1. Maybe the asterisk should be pointing me to somewhere I'm not look or maybe I have just misinterpreted what I have read, but the SI units Volts measures voltage or electric potential. This in fact is not charge, which is measured in the SI units Coulombs. I could be wrong I'm not very fluent in the bio-organic-electric field of study but if this is wrong I thought it'd be worth pointing out.

  2. Somewhere on Youtube is a video of a fisherman bringing in an electric eel, when a caiman attacks the eel.  It did not go well for either participant.  I'm amazed that the women in this video could be so near the eel in the water without being shocked.

  3. I do my graduate fieldwork in the Amazon. I ate the only caiman I saw. I hope it wasn't one of the endangered ones >.<

  4. Inspiring as always. I love these glimpses into the hidden corners of our planet, and the techniques used to unravel the mysteries within!

  5. It was great to meet you at Smith College on Monday. You are so nice and approachable. And the talk was fascinating!! Thanks for being awesome. 🙂

  6. I'm so happy and grateful to see that brave people such as you, Emily and Tom, are able to go to all these wild places, and make informative videos about the species you encounter there. So thank you for taking the trouble to go to these places and help the world learn more!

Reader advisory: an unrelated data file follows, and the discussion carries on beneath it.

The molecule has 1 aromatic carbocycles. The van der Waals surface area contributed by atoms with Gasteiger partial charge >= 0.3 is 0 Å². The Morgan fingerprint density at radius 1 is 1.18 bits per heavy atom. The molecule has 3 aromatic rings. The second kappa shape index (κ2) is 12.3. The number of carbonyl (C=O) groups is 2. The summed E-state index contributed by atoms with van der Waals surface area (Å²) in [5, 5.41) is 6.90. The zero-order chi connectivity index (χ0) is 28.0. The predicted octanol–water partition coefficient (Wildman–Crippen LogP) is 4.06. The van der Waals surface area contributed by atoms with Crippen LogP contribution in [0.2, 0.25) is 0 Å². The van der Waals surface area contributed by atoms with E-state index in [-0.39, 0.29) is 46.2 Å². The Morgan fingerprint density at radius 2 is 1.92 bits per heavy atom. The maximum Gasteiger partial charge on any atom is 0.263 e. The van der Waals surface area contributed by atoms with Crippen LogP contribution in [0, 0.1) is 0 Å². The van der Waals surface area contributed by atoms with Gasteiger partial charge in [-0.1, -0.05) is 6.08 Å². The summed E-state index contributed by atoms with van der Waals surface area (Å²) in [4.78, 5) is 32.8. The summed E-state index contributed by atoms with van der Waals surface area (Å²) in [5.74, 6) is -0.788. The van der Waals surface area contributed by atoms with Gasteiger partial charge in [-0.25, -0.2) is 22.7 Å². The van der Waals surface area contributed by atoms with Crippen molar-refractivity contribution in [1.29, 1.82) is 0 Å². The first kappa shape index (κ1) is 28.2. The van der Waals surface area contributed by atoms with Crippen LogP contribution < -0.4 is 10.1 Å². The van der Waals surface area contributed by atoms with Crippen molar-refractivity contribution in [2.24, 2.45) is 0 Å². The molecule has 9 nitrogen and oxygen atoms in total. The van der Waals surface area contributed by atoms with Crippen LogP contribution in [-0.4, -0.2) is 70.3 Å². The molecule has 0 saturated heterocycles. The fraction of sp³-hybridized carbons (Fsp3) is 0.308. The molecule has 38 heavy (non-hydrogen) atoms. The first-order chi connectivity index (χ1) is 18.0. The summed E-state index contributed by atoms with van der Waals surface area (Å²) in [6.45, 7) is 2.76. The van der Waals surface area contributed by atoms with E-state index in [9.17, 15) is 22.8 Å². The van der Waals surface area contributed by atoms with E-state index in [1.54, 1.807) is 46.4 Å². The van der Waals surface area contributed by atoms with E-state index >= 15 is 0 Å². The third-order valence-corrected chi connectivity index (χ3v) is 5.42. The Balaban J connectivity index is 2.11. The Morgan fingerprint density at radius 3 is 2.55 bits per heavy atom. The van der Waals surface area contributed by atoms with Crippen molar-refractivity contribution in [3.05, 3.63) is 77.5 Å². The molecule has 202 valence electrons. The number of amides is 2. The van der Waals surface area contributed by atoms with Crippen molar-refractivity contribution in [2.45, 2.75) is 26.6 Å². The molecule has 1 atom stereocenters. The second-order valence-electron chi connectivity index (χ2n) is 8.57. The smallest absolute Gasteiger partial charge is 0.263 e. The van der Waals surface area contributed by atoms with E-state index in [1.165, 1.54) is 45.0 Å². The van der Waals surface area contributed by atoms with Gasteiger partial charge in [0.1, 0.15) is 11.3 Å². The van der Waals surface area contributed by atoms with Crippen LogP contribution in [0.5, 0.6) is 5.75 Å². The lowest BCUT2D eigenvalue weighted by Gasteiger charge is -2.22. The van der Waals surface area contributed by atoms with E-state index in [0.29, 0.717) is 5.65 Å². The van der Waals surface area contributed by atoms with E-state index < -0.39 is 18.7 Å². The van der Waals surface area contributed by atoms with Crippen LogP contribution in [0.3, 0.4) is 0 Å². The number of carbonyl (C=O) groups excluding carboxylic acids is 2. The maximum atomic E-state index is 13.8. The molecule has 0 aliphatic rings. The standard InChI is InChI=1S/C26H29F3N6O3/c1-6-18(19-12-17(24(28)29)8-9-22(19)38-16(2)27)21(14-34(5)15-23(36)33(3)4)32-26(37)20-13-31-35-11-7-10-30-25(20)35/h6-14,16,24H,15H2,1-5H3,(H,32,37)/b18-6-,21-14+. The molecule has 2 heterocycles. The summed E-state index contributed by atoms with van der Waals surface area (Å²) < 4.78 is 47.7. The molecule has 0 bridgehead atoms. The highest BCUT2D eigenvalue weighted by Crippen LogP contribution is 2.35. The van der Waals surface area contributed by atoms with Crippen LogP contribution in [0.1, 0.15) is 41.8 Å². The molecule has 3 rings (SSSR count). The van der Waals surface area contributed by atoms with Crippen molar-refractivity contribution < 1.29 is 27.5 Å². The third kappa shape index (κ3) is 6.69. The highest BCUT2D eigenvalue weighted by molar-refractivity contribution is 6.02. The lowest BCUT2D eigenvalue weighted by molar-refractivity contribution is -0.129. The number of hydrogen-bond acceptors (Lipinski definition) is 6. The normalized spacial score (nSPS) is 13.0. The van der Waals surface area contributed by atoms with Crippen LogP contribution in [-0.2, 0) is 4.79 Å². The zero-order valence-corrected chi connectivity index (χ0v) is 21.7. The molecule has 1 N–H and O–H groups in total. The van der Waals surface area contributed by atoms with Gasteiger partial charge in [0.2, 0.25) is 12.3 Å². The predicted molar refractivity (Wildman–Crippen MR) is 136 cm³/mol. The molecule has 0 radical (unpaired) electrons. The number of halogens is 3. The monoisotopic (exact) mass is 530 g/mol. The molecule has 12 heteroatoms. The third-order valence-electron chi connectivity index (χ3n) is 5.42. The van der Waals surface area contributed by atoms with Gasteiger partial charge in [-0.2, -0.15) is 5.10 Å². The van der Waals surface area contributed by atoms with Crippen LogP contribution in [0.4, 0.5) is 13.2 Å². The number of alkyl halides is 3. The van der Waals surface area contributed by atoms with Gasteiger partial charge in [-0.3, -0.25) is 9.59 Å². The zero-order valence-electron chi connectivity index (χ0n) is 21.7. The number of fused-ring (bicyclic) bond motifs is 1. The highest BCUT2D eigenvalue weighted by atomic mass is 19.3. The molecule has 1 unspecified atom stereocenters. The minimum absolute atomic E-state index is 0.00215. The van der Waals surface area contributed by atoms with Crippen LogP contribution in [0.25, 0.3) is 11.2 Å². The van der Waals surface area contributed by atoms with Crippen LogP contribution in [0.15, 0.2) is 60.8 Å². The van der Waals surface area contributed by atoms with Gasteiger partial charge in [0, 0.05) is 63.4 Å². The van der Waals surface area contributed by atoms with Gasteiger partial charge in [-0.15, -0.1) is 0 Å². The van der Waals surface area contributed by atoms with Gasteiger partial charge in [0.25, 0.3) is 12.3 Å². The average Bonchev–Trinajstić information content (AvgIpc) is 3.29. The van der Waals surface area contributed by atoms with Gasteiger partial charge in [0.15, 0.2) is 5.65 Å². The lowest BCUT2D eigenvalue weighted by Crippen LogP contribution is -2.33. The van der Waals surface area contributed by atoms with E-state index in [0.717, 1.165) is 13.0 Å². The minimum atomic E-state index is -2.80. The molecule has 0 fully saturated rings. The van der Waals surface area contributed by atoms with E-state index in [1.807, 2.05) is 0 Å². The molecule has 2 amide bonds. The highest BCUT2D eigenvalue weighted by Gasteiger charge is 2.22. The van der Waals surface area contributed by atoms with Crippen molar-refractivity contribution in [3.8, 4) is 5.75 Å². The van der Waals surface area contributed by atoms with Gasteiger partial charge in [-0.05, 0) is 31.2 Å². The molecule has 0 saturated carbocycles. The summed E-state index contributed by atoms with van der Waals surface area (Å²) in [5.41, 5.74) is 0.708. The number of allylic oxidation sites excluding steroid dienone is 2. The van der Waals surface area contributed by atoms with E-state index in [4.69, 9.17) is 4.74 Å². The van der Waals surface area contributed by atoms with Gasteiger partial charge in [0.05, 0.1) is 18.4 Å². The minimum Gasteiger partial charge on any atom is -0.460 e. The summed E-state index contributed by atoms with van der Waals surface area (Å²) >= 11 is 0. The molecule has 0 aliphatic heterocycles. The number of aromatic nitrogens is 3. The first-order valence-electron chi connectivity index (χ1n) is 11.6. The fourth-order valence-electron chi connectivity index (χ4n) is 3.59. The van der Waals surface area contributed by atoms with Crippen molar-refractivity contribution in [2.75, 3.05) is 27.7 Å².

7. I used to own an electric catfish.  He was totally cool until someone bothered him, and then you'd see the most aggressive fish in the tank floating upside down with the current…  Zapped me often when cleaning the tank, but like a warning zap usually??  Warning feels like waves of zaps, all minor, no biggie.  But then if you do something stupid like poke him (sometimes you gotta move then so you can siphon the crap out of the gravel) and they will get you good.  My little guy was small, so it was not painful or debilitating ti me, but you did feel it.  Amazing critters.  Got mine when I worked in a pet shop and some guy didn't want it.  Lived with me for like 5 years, and I think he had him for the same.

  8. The camera footage is so gorgeous, the angles, the focus and the clarity. My mouth dropped when I saw the definition in the caiman's eye.

  9. Can we have a little less of the ~filmmaking~ and more Emily and more of the actual things happening? Please?

    The length and pace of these videos are making them hard to watch. What contributed to the initial success of this channel was the employment of Youtube sensibilities in combination with the filmmaking when it came to the editing, which helped reach the audience here. A lot of the early videos were put together in such a way that they featured Emily talking seemingly non-stop. The early videos were also more like documentaries than short films. I felt more connected to and more invested in what was happening because all of it felt more real to me. Both of these aspects helped me feel engaged as a viewer, and I would love it if this channel could go back to that.